Underworld (2003)

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*. Underworld was the directorial debut of Len Wiseman, who got his start in the business working as a property assistant (a mainly managerial role in the art department dealing with the physical design of a film). He worked on such blockbusters as Independence Day, Men in Black, and Godzilla. He then worked in advertising and directing music videos before coming to this project.
*. I don’t bring this up as a way of knocking Wiseman but only to indicate that if you knew all this beforehand you’d probably have a pretty good idea what kind of a movie Underworld was going to be and what it would look like. And you might think that what it looked like was the kind of movie it was going to be. Wiseman says at the beginning of his DVD commentary that he set out to make a comic book: “a living, breathing, graphic novel come to life.” It seems like this is something every filmmaker of his generation has aspired to.
*. You would not be disappointed in your comic book expectations. Roger Ebert: “Underworld is all surfaces, all costumes and sets and special effects . . . This is a movie so paltry in its characters and shallow in its story that the war seems to exist primarily to provide graphic visuals.”
*. Things still might have been saved if there’d been something interesting in the production or artistic design of the film, but it all looks so generic it’s almost numbing. And so uninteresting.
*. There was more colour in Sin City. Everything here is blue. The city (unnamed, but the film was shot in Budapest) looks like every other generic grotty urban location in a comic book movie. I suppose it’s Gotham. The buildings are all large and empty. The streets have nobody in them. Indeed, after the opening battle sequence, do we see any characters aside from Michael’s doctor friend, who isn’t an immortal? And did I mention everything is blue?
*. I had some hopes that something interesting might be made out of the premise. Werewolves vs. Vampires. The werewolves are grungy gangsters living underground. The vampires are hoity-toity types who live in a mansion. Class warfare?
*. No. Not really. In fact, not at all. Nothing as interesting as that. Or as interesting as a toothy version of Romeo and Juliet. Just the usual monster brawl, which was not a new sub-genre. Apparently the working titles for House of Dracula (1945) were Dracula vs. the Wolf Man or The Wolf Man vs. Dracula. But those ensemble monster movies were never that interested in having the monsters actually fight each other. We had to wait for that.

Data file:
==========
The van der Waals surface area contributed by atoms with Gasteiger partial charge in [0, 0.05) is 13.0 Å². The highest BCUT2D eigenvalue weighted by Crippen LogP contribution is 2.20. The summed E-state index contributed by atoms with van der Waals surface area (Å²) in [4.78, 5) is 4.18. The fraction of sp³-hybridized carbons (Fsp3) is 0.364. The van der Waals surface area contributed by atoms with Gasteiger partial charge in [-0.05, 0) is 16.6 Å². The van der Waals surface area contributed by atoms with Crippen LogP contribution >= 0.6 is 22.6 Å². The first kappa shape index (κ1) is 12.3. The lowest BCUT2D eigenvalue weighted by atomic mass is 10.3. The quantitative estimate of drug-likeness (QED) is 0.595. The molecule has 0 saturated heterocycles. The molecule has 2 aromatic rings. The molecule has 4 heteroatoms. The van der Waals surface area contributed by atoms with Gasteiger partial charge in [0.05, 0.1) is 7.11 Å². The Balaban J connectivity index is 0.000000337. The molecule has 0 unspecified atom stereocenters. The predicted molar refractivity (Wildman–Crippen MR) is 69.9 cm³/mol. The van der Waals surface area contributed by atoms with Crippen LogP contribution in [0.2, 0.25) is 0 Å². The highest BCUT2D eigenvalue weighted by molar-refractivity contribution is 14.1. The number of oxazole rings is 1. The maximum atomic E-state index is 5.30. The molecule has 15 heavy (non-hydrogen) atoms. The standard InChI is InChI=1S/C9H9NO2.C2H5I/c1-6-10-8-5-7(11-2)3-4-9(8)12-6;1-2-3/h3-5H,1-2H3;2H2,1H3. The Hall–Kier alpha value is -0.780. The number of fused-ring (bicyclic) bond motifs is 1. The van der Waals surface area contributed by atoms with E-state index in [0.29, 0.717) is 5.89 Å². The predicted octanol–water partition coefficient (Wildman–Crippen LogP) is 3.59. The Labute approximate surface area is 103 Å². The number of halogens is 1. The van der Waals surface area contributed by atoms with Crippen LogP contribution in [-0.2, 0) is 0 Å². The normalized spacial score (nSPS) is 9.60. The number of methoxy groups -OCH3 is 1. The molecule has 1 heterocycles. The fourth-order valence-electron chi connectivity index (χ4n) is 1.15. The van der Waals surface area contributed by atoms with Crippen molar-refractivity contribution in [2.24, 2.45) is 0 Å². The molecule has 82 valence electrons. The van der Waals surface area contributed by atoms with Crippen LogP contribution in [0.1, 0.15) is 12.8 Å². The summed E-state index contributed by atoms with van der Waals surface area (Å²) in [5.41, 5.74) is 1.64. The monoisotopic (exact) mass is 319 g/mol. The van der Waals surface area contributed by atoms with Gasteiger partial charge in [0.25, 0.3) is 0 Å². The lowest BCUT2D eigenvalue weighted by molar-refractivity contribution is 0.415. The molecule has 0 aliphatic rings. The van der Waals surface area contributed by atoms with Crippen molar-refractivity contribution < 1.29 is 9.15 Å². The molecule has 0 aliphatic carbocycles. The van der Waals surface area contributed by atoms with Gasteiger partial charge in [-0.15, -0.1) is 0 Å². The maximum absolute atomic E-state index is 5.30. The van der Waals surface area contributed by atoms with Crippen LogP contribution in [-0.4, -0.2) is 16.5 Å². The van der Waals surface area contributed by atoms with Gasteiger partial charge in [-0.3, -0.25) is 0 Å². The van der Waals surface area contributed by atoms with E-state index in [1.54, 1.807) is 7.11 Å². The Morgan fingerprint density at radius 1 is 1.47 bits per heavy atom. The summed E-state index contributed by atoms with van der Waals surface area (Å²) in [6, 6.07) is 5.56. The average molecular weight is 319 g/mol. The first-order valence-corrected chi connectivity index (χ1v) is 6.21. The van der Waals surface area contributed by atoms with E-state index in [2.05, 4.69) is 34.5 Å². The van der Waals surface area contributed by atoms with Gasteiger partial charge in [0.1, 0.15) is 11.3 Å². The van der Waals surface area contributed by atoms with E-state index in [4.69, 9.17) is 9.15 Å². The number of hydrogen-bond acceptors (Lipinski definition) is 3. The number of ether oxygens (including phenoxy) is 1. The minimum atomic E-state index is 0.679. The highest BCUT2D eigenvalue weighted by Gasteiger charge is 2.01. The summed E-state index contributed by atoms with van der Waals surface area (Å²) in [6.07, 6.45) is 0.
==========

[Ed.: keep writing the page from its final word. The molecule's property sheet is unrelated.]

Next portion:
*. Some people enjoyed the fantasy mythology. I thought it seemed canned and Young Adult in the worst way. Have you noticed how the word “mythology” is now used for any movie like this that really doesn’t have anything you might think of as a story? It’s like the Alien mythology or the Marvel Universe.
*. After about thirty minutes I was bored out of my skull. There are no surprises. What? You mean Kraven is a traitor as well as a wimp? Well, I never would have guessed with a name like that.
*. For a straight-up action movie I didn’t think the combat scenes were very impressive. Lots of expensive ammunition is fired off (ultraviolet bullets to kill vampires, silver nitrate for the pack), but neither side are much good at hitting anything. There isn’t a lot of hand-to-hand fighting and what we do get tends to rely on harness work. Wiseman also seems to want to still be doing music videos given how some of the scenes play out.
*. Kate Beckinsale looks like a fetish model. Scott Speedman looks like a male model for just about anything sexy (fashion, cologne, hair products, whatever). They are obviously meant for each other because they have lovely long locks of hair that fall over their faces in the same way.
*. Bill Nighy went from playing Viktor here to playing Davy Jones in Pirates of the Caribbean: Dead Man’s Chest. I wonder if he enjoys spending that much time in a make-up chair.
*. Hard to believe it’s two hours long for so little material. And they didn’t even wrap things up at the end! All this sound and fury just to set up a bunch of sequels!
*. The only place for Universal to go after the chaos of House of Dracula was into parody with Abbott and Costello Meet Frankenstein. Underworld instead took as its selling point its seriousness. This allowed it to become a franchise that is, as of this writing, still going strong. Will the vampyres and lycans keep fighting each other for another thousand years? Damn their immortal hides.

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